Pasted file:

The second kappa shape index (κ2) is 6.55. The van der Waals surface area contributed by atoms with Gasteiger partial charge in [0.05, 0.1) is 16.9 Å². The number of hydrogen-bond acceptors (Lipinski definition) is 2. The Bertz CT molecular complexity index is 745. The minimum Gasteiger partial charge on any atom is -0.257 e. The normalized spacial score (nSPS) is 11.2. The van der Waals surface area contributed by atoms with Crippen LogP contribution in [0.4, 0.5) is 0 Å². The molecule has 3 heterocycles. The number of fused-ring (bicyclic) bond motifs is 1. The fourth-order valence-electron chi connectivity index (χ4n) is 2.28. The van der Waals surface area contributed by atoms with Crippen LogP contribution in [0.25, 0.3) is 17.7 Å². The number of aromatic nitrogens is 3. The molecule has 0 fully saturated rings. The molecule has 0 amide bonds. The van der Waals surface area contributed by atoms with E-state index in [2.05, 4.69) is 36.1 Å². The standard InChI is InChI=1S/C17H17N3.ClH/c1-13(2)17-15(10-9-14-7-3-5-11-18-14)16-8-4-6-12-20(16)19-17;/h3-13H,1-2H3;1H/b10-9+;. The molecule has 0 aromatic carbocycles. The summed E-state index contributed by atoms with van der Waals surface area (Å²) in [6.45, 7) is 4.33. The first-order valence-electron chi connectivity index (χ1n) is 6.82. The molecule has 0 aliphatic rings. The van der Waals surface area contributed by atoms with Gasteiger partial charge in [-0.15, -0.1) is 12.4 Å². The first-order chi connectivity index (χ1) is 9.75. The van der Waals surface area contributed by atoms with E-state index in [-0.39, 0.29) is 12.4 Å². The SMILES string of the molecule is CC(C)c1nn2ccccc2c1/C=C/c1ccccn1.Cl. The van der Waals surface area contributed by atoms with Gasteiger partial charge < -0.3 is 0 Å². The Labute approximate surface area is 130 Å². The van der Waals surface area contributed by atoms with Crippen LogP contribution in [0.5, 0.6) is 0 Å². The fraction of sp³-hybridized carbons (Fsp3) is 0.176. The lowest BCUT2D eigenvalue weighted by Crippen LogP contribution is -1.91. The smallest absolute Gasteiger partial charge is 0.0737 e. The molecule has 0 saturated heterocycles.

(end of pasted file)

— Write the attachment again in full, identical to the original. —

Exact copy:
The second kappa shape index (κ2) is 6.55. The van der Waals surface area contributed by atoms with Gasteiger partial charge in [0.05, 0.1) is 16.9 Å². The number of hydrogen-bond acceptors (Lipinski definition) is 2. The Bertz CT molecular complexity index is 745. The minimum Gasteiger partial charge on any atom is -0.257 e. The normalized spacial score (nSPS) is 11.2. The van der Waals surface area contributed by atoms with Crippen LogP contribution in [0.4, 0.5) is 0 Å². The molecule has 3 heterocycles. The number of fused-ring (bicyclic) bond motifs is 1. The fourth-order valence-electron chi connectivity index (χ4n) is 2.28. The van der Waals surface area contributed by atoms with Crippen LogP contribution in [0.25, 0.3) is 17.7 Å². The number of aromatic nitrogens is 3. The molecule has 0 fully saturated rings. The molecule has 0 amide bonds. The van der Waals surface area contributed by atoms with E-state index in [2.05, 4.69) is 36.1 Å². The standard InChI is InChI=1S/C17H17N3.ClH/c1-13(2)17-15(10-9-14-7-3-5-11-18-14)16-8-4-6-12-20(16)19-17;/h3-13H,1-2H3;1H/b10-9+;. The molecule has 0 aromatic carbocycles. The summed E-state index contributed by atoms with van der Waals surface area (Å²) in [6.45, 7) is 4.33. The first-order valence-electron chi connectivity index (χ1n) is 6.82. The molecule has 0 aliphatic rings. The van der Waals surface area contributed by atoms with Gasteiger partial charge in [-0.15, -0.1) is 12.4 Å². The first-order chi connectivity index (χ1) is 9.75. The van der Waals surface area contributed by atoms with E-state index in [-0.39, 0.29) is 12.4 Å². The SMILES string of the molecule is CC(C)c1nn2ccccc2c1/C=C/c1ccccn1.Cl. The van der Waals surface area contributed by atoms with Gasteiger partial charge < -0.3 is 0 Å². The Labute approximate surface area is 130 Å². The van der Waals surface area contributed by atoms with Crippen LogP contribution in [0.5, 0.6) is 0 Å². The fraction of sp³-hybridized carbons (Fsp3) is 0.176. The lowest BCUT2D eigenvalue weighted by Crippen LogP contribution is -1.91. The smallest absolute Gasteiger partial charge is 0.0737 e. The molecule has 0 saturated heterocycles.